Suma (Pfaffia Paniculata)

    Suma (= Brazilian Ginseng) (Pfaffia paniculata)

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    1– Suma (= Brazilian Ginseng) Dry Extract 1:1 (spray dried
           Packing: 25kg net polypropylene bags into fiber barrel 

    2 – Suma (= Brazilian Ginseng) Powder 
            Packing: 25kg net polypropylene bags into fiber barrel

    Family: Amaranthaceae Genus: Pfaffia

    Species: paniculata

    Synonyms: Hebanthe paniculata, Gomphrena paniculata, G. eriantha, Iresine erianthos, I. paniculata, I. tenuis, Pfaffia eriantha, Xeraea paniculata

    Main Actions

    • supports hormones

    • adaptogenic

    • relieves pain

    • reduces inflammation

    • inhibits cancer

    •  kills leukemia cells

    • enhances immunity

    • Diabetes

    Other Actions

    • inhibits blood sickling

    • lowers cholesterol

    • calms nerves

    • inhibits tumor growth

    • increases libido

    • oxygenates cells

    • Sexual problems

    Pfaffia paniculata (also known as Suma root or Brazilian Ginseng) is a large, shrubby ground vine, which has a deep root system (where active substances are found) and is traditional herbal medicine. Although it is sometimes called Brazilian ginseng it is not related to ginseng. Suma is categorized as adaptogen as it helps body adapt to stressful conditions. People of Amazon region have used Suma root for centuries as tonic and aphrodisiac.

    Suma is used as an “adaptogen” to help the body adapt to stress by improving the immune system. Suma is also used as a treatment for cancer and tumors, diabetes, and male sexual performance problems; as a tonic to restore body function; and as an aphrodisiac to heighten sexual arousal.

    Suma is sometimes applied directly to the skin for wounds and skin problems.

    How does it work?

    Some researchers think that the chemicals in suma may stop some cancers from developing, decrease swelling, and relieve pain.

    Why is Suma root added to testosterone boosters?

    Well, as you might have noticed testosterone boosters are filled with aphrodisiacs of which many are poorly studied or their claimed effects originate only from empirical use. The same is with suma root. There is insufficient evidence for its use for treatment for sexual problems and no evidence for its use as testosterone enhancing supplement. It is probably added due to its beta-ecdysterone content, which has been hyped up and later proven that is has no ergogenic effect. There is no evidence to support the conversion of plant sterols to testosterone in the human body.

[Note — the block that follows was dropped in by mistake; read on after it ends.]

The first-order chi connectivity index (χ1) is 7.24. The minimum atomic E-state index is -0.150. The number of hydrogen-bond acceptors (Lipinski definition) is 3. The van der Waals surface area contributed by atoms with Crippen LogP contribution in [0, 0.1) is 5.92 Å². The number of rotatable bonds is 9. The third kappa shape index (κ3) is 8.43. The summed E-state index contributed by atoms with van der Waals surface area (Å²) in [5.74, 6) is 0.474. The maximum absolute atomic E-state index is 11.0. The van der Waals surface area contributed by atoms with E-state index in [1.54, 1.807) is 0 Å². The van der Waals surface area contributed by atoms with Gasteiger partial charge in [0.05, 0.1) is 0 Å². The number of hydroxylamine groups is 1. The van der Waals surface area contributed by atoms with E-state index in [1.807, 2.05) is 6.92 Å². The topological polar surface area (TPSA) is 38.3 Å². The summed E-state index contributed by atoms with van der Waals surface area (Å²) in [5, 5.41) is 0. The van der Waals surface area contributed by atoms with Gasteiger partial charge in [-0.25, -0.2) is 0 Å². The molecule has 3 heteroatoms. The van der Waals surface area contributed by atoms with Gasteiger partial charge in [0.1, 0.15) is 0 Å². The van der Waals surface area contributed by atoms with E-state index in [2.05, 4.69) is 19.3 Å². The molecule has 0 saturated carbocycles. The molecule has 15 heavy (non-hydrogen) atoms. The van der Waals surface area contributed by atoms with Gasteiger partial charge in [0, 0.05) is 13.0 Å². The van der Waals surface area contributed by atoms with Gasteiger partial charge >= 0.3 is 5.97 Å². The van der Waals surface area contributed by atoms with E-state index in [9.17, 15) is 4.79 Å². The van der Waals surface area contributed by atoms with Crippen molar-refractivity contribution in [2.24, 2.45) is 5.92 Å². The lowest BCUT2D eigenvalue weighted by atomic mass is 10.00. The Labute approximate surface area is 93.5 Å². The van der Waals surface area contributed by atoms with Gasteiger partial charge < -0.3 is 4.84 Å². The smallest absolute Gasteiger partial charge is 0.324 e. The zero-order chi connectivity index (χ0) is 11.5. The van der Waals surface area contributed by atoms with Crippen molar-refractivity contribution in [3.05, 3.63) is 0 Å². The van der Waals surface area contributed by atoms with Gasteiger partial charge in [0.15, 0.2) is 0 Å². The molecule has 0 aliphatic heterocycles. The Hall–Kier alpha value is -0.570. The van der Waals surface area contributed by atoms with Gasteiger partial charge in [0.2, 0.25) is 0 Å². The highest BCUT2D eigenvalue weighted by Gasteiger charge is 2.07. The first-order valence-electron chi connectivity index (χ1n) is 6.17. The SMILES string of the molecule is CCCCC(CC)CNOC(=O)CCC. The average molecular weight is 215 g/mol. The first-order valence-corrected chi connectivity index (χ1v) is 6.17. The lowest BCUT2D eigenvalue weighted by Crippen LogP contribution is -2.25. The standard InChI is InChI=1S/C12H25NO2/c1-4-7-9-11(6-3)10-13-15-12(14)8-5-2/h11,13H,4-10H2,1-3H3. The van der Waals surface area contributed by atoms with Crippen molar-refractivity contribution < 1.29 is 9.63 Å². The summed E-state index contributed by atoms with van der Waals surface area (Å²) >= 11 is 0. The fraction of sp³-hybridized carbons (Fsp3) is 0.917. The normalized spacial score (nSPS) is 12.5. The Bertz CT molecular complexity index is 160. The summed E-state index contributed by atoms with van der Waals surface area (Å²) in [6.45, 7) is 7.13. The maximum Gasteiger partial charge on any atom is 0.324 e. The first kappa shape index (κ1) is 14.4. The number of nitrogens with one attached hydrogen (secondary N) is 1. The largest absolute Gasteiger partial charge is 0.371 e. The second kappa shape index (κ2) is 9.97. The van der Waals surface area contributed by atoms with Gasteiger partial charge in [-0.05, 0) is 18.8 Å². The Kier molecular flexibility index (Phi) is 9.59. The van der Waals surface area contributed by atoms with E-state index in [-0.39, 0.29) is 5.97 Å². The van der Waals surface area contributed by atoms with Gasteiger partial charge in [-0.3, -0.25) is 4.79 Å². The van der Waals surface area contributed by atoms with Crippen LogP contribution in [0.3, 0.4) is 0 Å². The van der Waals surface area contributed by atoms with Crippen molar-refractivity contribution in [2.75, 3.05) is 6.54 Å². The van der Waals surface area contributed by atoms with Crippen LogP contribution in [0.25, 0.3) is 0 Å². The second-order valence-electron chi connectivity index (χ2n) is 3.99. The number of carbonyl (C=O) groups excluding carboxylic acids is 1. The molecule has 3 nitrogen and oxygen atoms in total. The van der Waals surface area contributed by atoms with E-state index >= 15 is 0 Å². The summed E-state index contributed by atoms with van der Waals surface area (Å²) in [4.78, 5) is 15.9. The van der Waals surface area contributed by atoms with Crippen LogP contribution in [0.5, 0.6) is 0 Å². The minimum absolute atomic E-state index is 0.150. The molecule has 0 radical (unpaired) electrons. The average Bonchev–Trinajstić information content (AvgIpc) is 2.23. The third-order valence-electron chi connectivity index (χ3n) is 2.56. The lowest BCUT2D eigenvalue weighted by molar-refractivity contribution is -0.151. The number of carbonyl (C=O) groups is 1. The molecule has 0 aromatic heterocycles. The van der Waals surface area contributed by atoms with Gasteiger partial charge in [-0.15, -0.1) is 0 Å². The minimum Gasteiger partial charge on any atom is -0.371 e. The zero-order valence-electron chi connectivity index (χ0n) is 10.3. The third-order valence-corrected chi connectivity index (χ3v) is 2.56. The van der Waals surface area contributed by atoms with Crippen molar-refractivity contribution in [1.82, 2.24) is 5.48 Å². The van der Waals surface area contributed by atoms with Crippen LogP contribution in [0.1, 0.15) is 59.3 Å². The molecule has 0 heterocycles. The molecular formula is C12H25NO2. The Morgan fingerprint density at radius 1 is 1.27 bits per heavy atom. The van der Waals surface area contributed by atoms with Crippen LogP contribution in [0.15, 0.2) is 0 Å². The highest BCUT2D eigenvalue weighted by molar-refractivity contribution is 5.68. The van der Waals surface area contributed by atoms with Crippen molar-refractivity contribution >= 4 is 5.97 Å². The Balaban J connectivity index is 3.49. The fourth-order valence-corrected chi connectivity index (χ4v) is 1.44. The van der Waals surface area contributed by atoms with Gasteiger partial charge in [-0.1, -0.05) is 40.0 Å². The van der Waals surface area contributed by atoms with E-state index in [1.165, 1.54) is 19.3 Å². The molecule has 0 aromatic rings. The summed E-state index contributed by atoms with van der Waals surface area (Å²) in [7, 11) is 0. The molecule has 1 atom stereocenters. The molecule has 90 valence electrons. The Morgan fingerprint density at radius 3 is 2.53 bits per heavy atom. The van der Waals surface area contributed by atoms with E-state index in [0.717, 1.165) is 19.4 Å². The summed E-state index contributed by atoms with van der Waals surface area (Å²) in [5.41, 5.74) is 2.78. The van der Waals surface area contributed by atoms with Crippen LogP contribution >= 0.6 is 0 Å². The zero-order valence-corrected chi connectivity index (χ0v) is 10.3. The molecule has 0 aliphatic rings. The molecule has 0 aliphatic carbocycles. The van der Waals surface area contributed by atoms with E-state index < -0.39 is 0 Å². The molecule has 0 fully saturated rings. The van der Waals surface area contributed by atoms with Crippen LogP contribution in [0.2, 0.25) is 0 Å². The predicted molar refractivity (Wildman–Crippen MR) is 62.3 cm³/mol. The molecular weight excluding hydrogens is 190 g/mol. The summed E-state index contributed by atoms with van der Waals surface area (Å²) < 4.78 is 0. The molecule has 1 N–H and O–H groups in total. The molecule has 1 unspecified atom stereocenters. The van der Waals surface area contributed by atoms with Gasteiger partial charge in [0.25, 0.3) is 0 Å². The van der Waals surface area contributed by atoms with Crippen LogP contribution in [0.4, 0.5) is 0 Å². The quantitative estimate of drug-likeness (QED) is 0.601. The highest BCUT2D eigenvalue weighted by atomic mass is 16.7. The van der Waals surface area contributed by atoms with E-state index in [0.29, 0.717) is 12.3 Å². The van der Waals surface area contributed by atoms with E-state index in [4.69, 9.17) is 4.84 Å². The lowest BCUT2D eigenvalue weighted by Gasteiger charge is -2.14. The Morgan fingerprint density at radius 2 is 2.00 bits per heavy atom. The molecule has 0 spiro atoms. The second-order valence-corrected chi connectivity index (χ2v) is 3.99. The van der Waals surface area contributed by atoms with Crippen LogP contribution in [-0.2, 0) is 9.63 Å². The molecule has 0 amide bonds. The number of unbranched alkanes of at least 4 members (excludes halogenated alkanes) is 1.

Pfaffia paniculata extract seem to improve sexual performance of sexually sluggish or impotent rats, while having no effect on sexually potent rats.

    Other uses and benefits of Pfaffia paniculata (Suma root)

    Pfaffia paniculata (Brazilian ginseng) roots have been indicated for the treatment of several diseases. Carneiro and other researchers have shown that Pfaffia paniculata root has antineoplastic effects (inhibiting or preventing the developement of malignant cells) and cancer chemopreventive activity. Animals did not lose weight during 10 day treatment with doses ranging from 250 to 1000 mg/kg.

    The root of Pfaffia paniculata contains about 11% saponins (pfaffosides, pfaffic acids, glycosides, and nortriperpenes). These saponins have clinically demonstrated the ability to inhibit cultured tumor cell melanomas and help to regulate blood sugar levels.

    Suma root side effects

    Suma root is considered safe for most people when taken by mouth


    1.De Oliveira, Fernando. “Pfaffia paniculata (Martius) Kuntze-Brazilian ginseng.” Rev. Bras. Farmacog 1.1 (1986): 86-92.

    2.Wilborn, Colin D., et al. “Effects of methoxyisoflavone, ecdysterone, and sulfo-polysaccharide supplementation on training adaptations in resistance-trained males.” Journal of the International Society of Sports NutritionŠ. A National Library of Congress Indexed Journal. ISSN. Vol. 1550. 2006.

    3.Di Pasquale, M. “Anabolic steroids substitutes from plants and herbs.” Drugs Sports 3 (1995): 10-2.

    4.Arletti, R., et al. “Stimulating property of Turnera diffusa and Pfaffia paniculata extracts on the sexual behavior of male rats.” Psychopharmacology 143.1 (1999): 15-19.

    5.Carneiro, Carolina Scarpa, et al. “Pfaffia paniculata (Brazilian ginseng) methanolic extract reduces angiogenesis in mice.” Experimental and Toxicologic Pathology 58.6 (2007): 427-431.

    6.Vieira, Roberto F. “Conservation of medicinal and aromatic plants in Brazil.” Perspectives on new crops and new uses 152 (1999).